Stock Market Collapse Usually Occurs After Exhaustive Buying At The Top
Stock markets are no different than other markets when it comes to conforming to the laws of supply and demand. When frenzies occur, panic buying at the top is the telltale sign that buying interest has peaked. We may have recently seen this phenomenon play out with broad-based equity exchange-traded fund (ETF) buying. If so, combined with an economy that also looks to have peaked, a stock market collapse looks increasingly possible. Now, on to the evidence.
Global ETF assets totaled a record $3.913 trillion at the end of the first quarter of 2017. In March 2017 alone, over $66.0 billion poured into ETFs—a new monthly record. It was the 38th straight month of net inflows, and it nearly matched the total amount of inflows generated in the entire first quarter of 2016. Aggregate Q1 2017 inflows of $192.3 billion smashed new records as well, and it wasn’t even close. (Source: “ETF rides March inflows to fresh record level of assets,” MarketWatch, April 25, 2017).
Again, this insatiable appetite for ETFs is occurring right at peak equity valuations and right near the top of the business cycle. For just those two reasons alone, it’s hard to believe that this can end well.
There’s also mounting evidence that the Federal Reserve will keep raising interest rates to arrest wealth inequality and attempt to reign in asset bubbles caused by low interest rates. Why else would they be tightening monetary policy when growth is barely stall-speed and inflation is actually below target? It doesn’t really make sense, unless you view it from the perspective that the Fed is trying to give itself leeway to cut rates later to stimulate demand from an impending recession. The problem is, if the Fed keeps hiking, they will trigger a recession. The ultimate catch-22.
Recession and nosebleed valuations make terrible bedfellows.
Are Surging Exchange-Traded Funds Sewing the Seeds of the Next Market Crash?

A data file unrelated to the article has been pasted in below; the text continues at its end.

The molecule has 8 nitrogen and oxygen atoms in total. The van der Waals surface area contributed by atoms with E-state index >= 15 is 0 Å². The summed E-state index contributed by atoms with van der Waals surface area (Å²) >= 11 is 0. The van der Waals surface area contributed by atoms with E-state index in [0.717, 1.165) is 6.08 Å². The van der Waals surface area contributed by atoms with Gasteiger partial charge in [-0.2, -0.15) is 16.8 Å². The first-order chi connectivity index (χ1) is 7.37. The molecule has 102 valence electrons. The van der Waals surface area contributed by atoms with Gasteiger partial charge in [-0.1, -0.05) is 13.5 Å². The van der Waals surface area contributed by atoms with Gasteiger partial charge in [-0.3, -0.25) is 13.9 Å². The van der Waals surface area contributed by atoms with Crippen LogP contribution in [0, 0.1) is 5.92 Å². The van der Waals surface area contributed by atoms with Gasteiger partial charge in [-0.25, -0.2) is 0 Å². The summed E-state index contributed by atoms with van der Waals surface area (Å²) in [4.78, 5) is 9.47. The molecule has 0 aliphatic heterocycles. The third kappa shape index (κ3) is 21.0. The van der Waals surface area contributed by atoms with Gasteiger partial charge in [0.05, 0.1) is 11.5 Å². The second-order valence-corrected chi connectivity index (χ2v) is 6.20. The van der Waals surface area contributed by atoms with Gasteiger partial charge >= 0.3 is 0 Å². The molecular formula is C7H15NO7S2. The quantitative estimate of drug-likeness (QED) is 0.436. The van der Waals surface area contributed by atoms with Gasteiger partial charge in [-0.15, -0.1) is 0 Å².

Excessive purchasing of U.S. stock market assets, be it ETFs or individual stocks, makes the market vulnerable to instability. Some investors question whether ETFs could cause a market collapse because they’re diversified, but that’s misplaced confidence. It may have been true before, but not anymore.
In an era when algorithmic program trading consists of two-thirds of all market activity, believing your portfolio is safe because it is “diversified” is dangerous thinking. When volatility and other parameters spike high enough, the bid can, and will, go dark. Perceived buy-side liquidity can vanish in an instant. We’ve seen this several times, in which flash crashes have shaved multiple percentage points off asset values in minutes. Just imagine when the real selling starts taking place. Buy-side program trading could go dark for hours; whole sessions could go basically bidless.
Clarity Financial’s chief portfolio strategist, Lance Roberts, worries about this too. He believes that investors should pay close attention to the fact that they are being “herded” into passively managed ETFs. The danger? A dislocation is occurring with individual stock values due to forced buying of ETF leaders in much greater volumes than otherwise warranted. It’s so serious that Roberts characterizes the market as “like a tanker of gasoline.” (Source: “Lance Roberts: This Market Is Like A Tanker Of Gasoline,” PeakProsperity, May 30, 2017.)
I hypothesize that the passive investing craze, which is manifested through record ETF purchases, is the primary cause for the record-low volatility we’ve seen in recent years. Low volatility has led to this market melt-up. Record ETF inflows and drip stock purchases through things like share buyback programs can keep the market marching upwards as long as selling pressure is subdued. Selling volatility and buying equities is one of the most crowded trades on Wall Street, but when large, sustained volumes show up again, watch out.
The same dynamics of record ETF inflows that caused record-low volatility can swing around quickly. Higher volatility means higher volume, which is extremely bearish for the market. When inflows change course to become record outflows, the dynamics of forced selling come into play. The market would then be forced to sell ETF leaders in much greater volumes than otherwise warranted, leading to a stock market collapse. The market is so tightly correlated that selling in one asset class could cause a cascade effect in other classes. ETF dumping would be the tip of the spear.
If your portfolio is not positioned for such change, yesterday would be a good time to start thinking about it.